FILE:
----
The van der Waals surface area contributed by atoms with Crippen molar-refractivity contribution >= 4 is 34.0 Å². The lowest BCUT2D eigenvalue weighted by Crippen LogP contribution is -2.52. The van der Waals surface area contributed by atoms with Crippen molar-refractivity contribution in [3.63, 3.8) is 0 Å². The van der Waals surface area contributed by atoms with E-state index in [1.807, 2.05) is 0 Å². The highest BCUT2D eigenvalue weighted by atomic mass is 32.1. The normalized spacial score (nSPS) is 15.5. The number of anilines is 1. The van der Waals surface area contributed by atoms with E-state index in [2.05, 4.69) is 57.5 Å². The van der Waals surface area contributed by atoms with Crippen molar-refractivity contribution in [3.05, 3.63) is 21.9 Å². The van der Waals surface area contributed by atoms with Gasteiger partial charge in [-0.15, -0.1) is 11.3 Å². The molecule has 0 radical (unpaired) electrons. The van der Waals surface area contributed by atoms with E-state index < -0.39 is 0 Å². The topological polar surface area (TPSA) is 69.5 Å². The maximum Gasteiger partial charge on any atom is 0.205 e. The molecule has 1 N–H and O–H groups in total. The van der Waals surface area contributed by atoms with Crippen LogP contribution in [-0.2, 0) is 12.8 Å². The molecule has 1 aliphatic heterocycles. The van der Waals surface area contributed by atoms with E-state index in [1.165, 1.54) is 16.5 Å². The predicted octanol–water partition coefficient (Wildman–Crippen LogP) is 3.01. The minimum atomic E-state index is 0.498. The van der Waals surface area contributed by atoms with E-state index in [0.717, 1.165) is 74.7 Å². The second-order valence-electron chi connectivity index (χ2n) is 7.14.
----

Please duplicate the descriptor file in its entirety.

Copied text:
The van der Waals surface area contributed by atoms with Crippen molar-refractivity contribution >= 4 is 34.0 Å². The lowest BCUT2D eigenvalue weighted by Crippen LogP contribution is -2.52. The van der Waals surface area contributed by atoms with Crippen molar-refractivity contribution in [3.63, 3.8) is 0 Å². The van der Waals surface area contributed by atoms with E-state index in [1.807, 2.05) is 0 Å². The highest BCUT2D eigenvalue weighted by atomic mass is 32.1. The normalized spacial score (nSPS) is 15.5. The number of anilines is 1. The van der Waals surface area contributed by atoms with E-state index in [2.05, 4.69) is 57.5 Å². The van der Waals surface area contributed by atoms with Crippen molar-refractivity contribution in [3.05, 3.63) is 21.9 Å². The van der Waals surface area contributed by atoms with Gasteiger partial charge in [-0.15, -0.1) is 11.3 Å². The molecule has 0 radical (unpaired) electrons. The van der Waals surface area contributed by atoms with E-state index < -0.39 is 0 Å². The topological polar surface area (TPSA) is 69.5 Å². The maximum Gasteiger partial charge on any atom is 0.205 e. The molecule has 1 N–H and O–H groups in total. The van der Waals surface area contributed by atoms with Crippen LogP contribution in [-0.2, 0) is 12.8 Å². The molecule has 1 aliphatic heterocycles. The van der Waals surface area contributed by atoms with E-state index in [1.165, 1.54) is 16.5 Å². The predicted octanol–water partition coefficient (Wildman–Crippen LogP) is 3.01. The minimum atomic E-state index is 0.498. The van der Waals surface area contributed by atoms with E-state index in [0.717, 1.165) is 74.7 Å². The second-order valence-electron chi connectivity index (χ2n) is 7.14.